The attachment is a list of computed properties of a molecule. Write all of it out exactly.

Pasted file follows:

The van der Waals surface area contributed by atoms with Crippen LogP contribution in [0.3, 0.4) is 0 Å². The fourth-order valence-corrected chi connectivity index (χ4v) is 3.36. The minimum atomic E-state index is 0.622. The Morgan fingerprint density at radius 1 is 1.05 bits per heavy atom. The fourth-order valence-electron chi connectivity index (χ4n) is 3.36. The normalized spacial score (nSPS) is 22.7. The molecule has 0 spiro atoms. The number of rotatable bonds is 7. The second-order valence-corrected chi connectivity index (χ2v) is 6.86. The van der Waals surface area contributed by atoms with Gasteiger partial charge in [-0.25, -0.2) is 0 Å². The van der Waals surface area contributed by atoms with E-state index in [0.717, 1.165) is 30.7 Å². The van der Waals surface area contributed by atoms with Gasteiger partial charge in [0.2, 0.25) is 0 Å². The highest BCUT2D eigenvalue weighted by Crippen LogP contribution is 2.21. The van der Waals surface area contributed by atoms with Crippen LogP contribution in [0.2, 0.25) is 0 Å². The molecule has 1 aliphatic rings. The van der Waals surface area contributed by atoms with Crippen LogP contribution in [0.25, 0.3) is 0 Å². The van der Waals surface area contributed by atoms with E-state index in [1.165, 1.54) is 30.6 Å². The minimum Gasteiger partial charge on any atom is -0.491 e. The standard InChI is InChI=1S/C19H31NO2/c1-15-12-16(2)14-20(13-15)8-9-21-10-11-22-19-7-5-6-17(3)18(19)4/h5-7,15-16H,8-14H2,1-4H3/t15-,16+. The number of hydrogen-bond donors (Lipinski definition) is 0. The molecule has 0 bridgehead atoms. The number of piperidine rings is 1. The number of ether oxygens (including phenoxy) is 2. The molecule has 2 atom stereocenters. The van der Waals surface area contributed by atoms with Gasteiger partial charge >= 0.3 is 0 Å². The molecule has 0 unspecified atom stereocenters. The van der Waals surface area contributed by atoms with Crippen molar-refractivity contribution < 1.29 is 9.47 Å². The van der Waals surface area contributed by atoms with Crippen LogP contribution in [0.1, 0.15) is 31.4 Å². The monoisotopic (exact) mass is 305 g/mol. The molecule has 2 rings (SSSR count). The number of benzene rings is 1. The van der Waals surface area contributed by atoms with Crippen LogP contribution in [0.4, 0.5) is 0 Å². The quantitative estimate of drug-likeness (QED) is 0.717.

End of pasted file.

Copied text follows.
The van der Waals surface area contributed by atoms with Crippen LogP contribution in [0.3, 0.4) is 0 Å². The fourth-order valence-corrected chi connectivity index (χ4v) is 3.36. The minimum atomic E-state index is 0.622. The Morgan fingerprint density at radius 1 is 1.05 bits per heavy atom. The fourth-order valence-electron chi connectivity index (χ4n) is 3.36. The normalized spacial score (nSPS) is 22.7. The molecule has 0 spiro atoms. The number of rotatable bonds is 7. The second-order valence-corrected chi connectivity index (χ2v) is 6.86. The van der Waals surface area contributed by atoms with Gasteiger partial charge in [-0.25, -0.2) is 0 Å². The van der Waals surface area contributed by atoms with E-state index in [0.717, 1.165) is 30.7 Å². The van der Waals surface area contributed by atoms with Gasteiger partial charge in [0.2, 0.25) is 0 Å². The highest BCUT2D eigenvalue weighted by Crippen LogP contribution is 2.21. The van der Waals surface area contributed by atoms with Crippen LogP contribution in [0.2, 0.25) is 0 Å². The molecule has 1 aliphatic rings. The van der Waals surface area contributed by atoms with Crippen LogP contribution in [0.25, 0.3) is 0 Å². The van der Waals surface area contributed by atoms with E-state index in [1.165, 1.54) is 30.6 Å². The minimum Gasteiger partial charge on any atom is -0.491 e. The standard InChI is InChI=1S/C19H31NO2/c1-15-12-16(2)14-20(13-15)8-9-21-10-11-22-19-7-5-6-17(3)18(19)4/h5-7,15-16H,8-14H2,1-4H3/t15-,16+. The number of hydrogen-bond donors (Lipinski definition) is 0. The molecule has 0 bridgehead atoms. The number of piperidine rings is 1. The number of ether oxygens (including phenoxy) is 2. The molecule has 2 atom stereocenters. The van der Waals surface area contributed by atoms with Gasteiger partial charge >= 0.3 is 0 Å². The molecule has 0 unspecified atom stereocenters. The van der Waals surface area contributed by atoms with Crippen molar-refractivity contribution < 1.29 is 9.47 Å². The van der Waals surface area contributed by atoms with Crippen LogP contribution in [0.1, 0.15) is 31.4 Å². The monoisotopic (exact) mass is 305 g/mol. The molecule has 2 rings (SSSR count). The number of benzene rings is 1. The van der Waals surface area contributed by atoms with Crippen LogP contribution in [0.4, 0.5) is 0 Å². The quantitative estimate of drug-likeness (QED) is 0.717.